In spy thrillers on television, the characters always seem to be young and beautiful or handsome. But in the real world of security intelligence, age has the edge, says Mark Cosenzo.
"We may be beautiful or handsome, but we don't look that young," jokes Mr. Cosenzo, 53, assistant director for human resources for the Canadian Security Intelligence Services, or CSIS, an Ottawa-based federal agency dedicated to national security. "You have to have experience. In the real espionage industry, it can be a life-or-death thing when you have to make the call."
As one of the Top Employers for Canadians Over 40, CSIS actively recruits older workers. The agency also hires young people, but it especially values candidates with established skill sets and life experience. More than half of the organization's work force is older than 40.
"We recruit experience as much as we possibly can," says Mr. Cosenzo. "Age doesn't really matter. We can train people, but when we bring in the experienced types, they tend to hit the ground running."
Mr. Cosenzo believes that part of CSIS's appeal is what he calls "the mission." It's why so many older people from all walks of life apply to the agency.
"When people reach 40, they often reassess their lives and want to make some sort of contribution back," he says. "The service carries out a fairly unique set of responsibilities, mainly investigating spies and terrorists and contributing to national security. We have traditional positions that you find in other companies, but we have a whole whack of people who are either dedicated to working on investigations or supporting those investigations of terrorism and espionage. People feel like they're really contributing, and they are."
Age 40 is often a career crisis point, when professionals re-evaluate their careers and personal lives, says Alan Kearns, founder of Career Joy, a national career coaching firm. It's the age when people most often seek him out for help.
"Employees over 40 often reach a frustrated plateau in their careers and wonder what's next," says Mr. Kearns. "They may question the work they're doing and want a change. It's a complex time. There may be disappointment or disillusionment, personal issues such as divorce, or a disease like cancer to complicate life. There are a lot of changes for many people as they grow older that pull them in different directions."
Older workers are also particularly vulnerable now that globalization has made work more competitive, Mr. Kearns says. Forty-somethings increasingly need to justify their roles as productive ones. So, at the same time they are feeling stressed by other factors, they need to be seen as high performing professionals engaged in what they're doing.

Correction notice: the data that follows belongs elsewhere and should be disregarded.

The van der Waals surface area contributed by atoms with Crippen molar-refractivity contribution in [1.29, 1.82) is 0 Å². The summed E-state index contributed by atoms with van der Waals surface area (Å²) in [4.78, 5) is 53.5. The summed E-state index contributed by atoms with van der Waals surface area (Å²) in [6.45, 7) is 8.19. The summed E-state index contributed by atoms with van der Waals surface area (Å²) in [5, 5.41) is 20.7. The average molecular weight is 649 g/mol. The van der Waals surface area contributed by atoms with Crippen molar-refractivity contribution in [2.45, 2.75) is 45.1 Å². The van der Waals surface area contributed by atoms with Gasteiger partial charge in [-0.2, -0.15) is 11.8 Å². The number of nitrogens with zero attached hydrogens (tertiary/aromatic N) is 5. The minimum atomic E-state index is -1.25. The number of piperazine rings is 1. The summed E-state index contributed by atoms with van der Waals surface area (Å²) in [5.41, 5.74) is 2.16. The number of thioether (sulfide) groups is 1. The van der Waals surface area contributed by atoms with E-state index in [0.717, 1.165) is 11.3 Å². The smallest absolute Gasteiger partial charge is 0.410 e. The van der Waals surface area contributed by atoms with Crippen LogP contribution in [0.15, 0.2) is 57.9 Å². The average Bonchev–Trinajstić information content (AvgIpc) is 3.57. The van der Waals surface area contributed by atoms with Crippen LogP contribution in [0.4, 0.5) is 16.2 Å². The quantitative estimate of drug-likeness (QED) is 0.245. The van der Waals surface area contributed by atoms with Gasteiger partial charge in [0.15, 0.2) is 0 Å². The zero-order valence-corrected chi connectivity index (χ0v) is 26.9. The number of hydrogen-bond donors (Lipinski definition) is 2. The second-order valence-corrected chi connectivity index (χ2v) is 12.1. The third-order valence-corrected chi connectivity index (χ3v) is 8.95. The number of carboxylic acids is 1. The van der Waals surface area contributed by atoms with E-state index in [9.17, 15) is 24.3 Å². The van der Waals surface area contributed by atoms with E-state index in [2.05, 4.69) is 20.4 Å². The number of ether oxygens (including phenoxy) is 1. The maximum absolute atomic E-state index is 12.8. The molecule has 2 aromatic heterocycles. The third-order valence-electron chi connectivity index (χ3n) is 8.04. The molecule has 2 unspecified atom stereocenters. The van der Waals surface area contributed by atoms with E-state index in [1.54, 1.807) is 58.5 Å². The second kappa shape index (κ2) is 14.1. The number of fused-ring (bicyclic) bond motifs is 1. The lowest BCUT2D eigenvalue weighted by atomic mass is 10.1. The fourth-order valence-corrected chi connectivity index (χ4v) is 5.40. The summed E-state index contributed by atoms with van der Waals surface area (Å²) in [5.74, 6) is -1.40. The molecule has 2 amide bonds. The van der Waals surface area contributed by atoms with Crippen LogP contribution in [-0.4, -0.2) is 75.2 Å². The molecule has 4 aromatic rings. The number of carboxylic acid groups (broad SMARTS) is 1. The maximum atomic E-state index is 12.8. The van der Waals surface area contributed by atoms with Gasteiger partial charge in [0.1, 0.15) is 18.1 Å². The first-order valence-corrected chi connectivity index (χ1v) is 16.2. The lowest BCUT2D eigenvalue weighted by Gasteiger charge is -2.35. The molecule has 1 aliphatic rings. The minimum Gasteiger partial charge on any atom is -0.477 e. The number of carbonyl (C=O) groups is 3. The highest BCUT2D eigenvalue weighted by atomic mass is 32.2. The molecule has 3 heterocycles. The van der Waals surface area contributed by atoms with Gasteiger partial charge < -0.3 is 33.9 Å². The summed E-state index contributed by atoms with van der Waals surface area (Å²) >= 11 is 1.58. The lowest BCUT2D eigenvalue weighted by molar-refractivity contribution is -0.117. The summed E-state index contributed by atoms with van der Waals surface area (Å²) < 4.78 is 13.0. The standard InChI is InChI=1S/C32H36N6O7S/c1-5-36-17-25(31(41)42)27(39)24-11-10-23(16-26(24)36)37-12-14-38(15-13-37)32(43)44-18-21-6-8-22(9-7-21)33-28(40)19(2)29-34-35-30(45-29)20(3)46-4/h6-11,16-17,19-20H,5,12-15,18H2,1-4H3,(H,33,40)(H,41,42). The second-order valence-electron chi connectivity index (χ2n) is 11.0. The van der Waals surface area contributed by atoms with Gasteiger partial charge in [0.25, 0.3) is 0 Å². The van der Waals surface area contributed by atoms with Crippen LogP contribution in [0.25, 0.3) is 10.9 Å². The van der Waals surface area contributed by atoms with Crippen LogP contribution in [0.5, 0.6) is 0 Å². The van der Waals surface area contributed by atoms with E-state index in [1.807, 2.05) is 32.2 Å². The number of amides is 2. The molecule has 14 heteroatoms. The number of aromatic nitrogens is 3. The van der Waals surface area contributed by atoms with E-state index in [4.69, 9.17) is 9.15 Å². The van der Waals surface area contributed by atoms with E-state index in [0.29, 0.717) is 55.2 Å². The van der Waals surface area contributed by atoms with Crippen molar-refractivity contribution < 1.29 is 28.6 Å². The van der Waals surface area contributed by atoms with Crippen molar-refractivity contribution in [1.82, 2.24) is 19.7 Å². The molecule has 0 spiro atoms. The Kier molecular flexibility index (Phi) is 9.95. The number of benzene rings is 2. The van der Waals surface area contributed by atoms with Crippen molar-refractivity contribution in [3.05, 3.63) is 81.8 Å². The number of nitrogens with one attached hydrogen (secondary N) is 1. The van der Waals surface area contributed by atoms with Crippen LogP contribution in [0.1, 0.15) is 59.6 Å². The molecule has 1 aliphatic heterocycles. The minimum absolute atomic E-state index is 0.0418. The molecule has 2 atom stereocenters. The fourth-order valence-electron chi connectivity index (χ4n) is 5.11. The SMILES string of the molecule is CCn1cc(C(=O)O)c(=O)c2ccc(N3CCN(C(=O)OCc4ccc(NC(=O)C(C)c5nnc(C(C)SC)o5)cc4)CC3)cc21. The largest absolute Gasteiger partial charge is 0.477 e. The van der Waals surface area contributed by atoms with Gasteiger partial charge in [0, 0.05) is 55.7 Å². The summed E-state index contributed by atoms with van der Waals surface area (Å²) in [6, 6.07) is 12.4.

"A lot of people over 40 haven't had to do that until now," says Mr. Kearns. "They graduated from university and walked into their first job without feeling they had to bother with visibility. Now they need to position themselves properly and manage their personal brand."
Often when older people leave jobs, or are forced to change, they discover more rewarding careers elsewhere. Mr. Kearns calls it "being disruptive in a constructive way." Another realistic option for employees is moving laterally within their company, by taking a different job or going to a new location.
Some turn to self employment to gain control and choose to start a consulting business, Mr. Kearns says.
But others find that being stuck in mid-management at 40 or older isn't necessarily a bad thing.
"A lot of people come to terms with their career aspirations and aren't interested in shooting for the big job with its 80-hour week and other demands," says Mr. Kearns. "It may even be their sweet spot."
With the draw of "the mission" at CSIS and perks that cater to older workers - such as pre-retirement leave, a fitness centre, extended health care and a defined-benefit pension plan for when employees are ready to come in out of the cold (average retirement is 57) - people tend to stay around. The attrition rate by resignation is less than one per cent.
"It's a nice place to work." says Mr. Cosenzo.
An earlier online version of this story and the original newspaper version of this story incorrectly spelled Mark Cosenzo's surname. The article also stated that the fitness centre at CSIS is free for the agency's employees; it is not.
WHAT MATTERS MOST TO OLDER EMPLOYEES
The stability and type of pension are key as baby boomers exit the work force, says Richard Yerema, managing editor of Canada's Top 100 Employers. Many private sector employers have moved to defined-contribution plans, which put a much heavier onus on employees to provide for their own retirements. Traditional defined-benefit plans are still found in the public sector and among larger private-sector employers, though many are limiting enrolment to older employees.
"We talk a lot about millennials [the generation born between 1982 and 2000] but we need to respect and communicate with all levels and ages," says Mark Cosenzo, assistant director for human resources for CSIS. "We are way more consultive now than we were five or 10 years ago."
"You lose people in life," says Mr. Cosenzo. "Whenever we lose someone at CSIS, we put up a little memorial on the front of the building. That kind of thing goes a long way with me as I get older."